The deceased Academy Award winner starred in two dramas that screened at the Sundance Film Festival last month
For starters, his fans can anticipate two independent dramas that screened at this year's Sundance Film Festival.
Hoffman reunited with his “Charlie Wilson's War” co-star, John Slattery, to star in Slattery's directorial debut, “God's Pocket” — a gritty drama about a man who tries to cover up his stepson's “accidental” death at a construction site. As if the unexpected death wasn't bad enough, things get worse when a local columnist starts digging for the truth. Christina Hendricks (“Mad Men”), John Turturro, Eddie Marsan and Richard Jenkins join Hoffman on screen in the film that IFC will eventually release after acquiring the U.S. rights last month.
Hoffman's second Sundance drama, “A Most Wanted Man,” does not have a U.S. release date yet either, but Lionsgate will eventually put the spy thriller from director Anton Corbijn (“The American”) in theaters. The adaptation of John Le Carre’s novel follows German spy Gunther Bachmann (Hoffman) as he tracks down a suspicious Chechen-Russian immigrant on the run in Hamburg and ends up uncovering a connection between a world-renowned Muslim philanthropist and a terrorist group. Rachel McAdams, Robin Wright, Willem Dafoe and Daniel Bruhl co-star alongside Hoffman.
The “Along Came Polly” actor, who was nominated for four Academy Awards honoring some of his most dramatic work — including performances in “Capote” (for which he won an Oscar), “Doubt” and “The Master” — was also planning a return to comedy. Hoffman was set to lead the cast of a Showtime series called “Happyish,” which was announced just two weeks ago by the premium cable network and is now in limbo.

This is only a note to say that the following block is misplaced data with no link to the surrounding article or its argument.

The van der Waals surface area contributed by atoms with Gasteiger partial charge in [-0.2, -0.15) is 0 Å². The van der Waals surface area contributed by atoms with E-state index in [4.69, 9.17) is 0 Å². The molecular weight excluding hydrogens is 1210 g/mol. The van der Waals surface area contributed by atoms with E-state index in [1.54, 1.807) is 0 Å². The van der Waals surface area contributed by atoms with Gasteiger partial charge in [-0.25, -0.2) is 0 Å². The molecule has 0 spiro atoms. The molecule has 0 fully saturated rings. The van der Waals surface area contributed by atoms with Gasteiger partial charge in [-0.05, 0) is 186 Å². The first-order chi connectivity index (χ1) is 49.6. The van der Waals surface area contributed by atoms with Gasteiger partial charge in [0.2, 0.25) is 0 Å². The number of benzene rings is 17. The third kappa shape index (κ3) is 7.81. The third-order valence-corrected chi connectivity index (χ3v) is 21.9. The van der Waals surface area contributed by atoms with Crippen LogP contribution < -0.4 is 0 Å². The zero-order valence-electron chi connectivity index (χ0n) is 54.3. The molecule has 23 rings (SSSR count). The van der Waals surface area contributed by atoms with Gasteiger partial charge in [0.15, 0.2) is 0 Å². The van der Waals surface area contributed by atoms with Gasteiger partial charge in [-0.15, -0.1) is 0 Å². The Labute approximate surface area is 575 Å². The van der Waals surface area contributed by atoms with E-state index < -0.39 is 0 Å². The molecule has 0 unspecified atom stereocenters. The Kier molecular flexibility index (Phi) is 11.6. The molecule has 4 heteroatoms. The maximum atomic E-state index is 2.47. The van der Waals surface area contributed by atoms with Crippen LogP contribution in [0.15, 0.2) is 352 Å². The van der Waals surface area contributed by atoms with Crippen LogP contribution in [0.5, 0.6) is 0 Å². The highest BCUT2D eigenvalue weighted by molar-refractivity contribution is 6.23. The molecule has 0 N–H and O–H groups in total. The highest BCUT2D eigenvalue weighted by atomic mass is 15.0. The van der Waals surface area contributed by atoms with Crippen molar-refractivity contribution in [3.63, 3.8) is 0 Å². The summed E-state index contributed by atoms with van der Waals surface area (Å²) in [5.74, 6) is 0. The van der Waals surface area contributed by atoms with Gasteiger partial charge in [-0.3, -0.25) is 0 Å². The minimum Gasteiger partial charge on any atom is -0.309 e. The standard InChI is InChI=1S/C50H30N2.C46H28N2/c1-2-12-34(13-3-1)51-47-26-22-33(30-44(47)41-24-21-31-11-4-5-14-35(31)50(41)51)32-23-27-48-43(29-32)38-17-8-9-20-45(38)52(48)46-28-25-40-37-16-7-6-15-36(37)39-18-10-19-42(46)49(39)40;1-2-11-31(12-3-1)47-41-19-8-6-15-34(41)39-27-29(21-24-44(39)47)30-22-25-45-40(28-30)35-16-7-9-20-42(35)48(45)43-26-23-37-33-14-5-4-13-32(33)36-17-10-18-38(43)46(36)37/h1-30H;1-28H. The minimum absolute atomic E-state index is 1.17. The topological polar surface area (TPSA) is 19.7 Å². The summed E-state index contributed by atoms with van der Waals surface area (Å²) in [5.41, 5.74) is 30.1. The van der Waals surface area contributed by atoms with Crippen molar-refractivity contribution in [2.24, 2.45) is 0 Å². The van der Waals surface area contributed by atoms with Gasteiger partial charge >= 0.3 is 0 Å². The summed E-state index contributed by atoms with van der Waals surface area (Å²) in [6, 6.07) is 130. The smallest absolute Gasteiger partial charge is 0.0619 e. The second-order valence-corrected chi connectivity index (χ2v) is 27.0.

Hoffman only shot the pilot episode of the series revolving around an advertising man who worries he’s been rendered obsolete as he struggles to function in a world obsessed with Twitter and branding. Kathryn Hahn and Rhys Ifans co-starred in the new series that Showtime must now decide on either scrapping or continuing with a new male lead.
HBO was faced with a similar dilemma last year after the passing of James Gandolfini, who had starred in the pilot for “Criminal Justice.” The network ended up recasting Robert De Niro to replace Gandolfini, but said it will not show the Gandolfini version of the pilot to the public.
Most recently, Hoffman was seen on the big screen in 2013 box office juggernaut “The Hunger Games: Catching Fire.” He played Plutarch Heavensbee, the Capitol's Gamemaker who eventually leads Panem's rebel forces in the “Mockingjay” novel.
Hoffman will be back for two more installments of the Lionsgate franchise, and although he still had seven days left of filming, an individual with knowledge of the production told TheWrap that his death will not affect the release dates. It’s still not clear how the studio will alter the filming schedule or how it will find a way to work around his absence.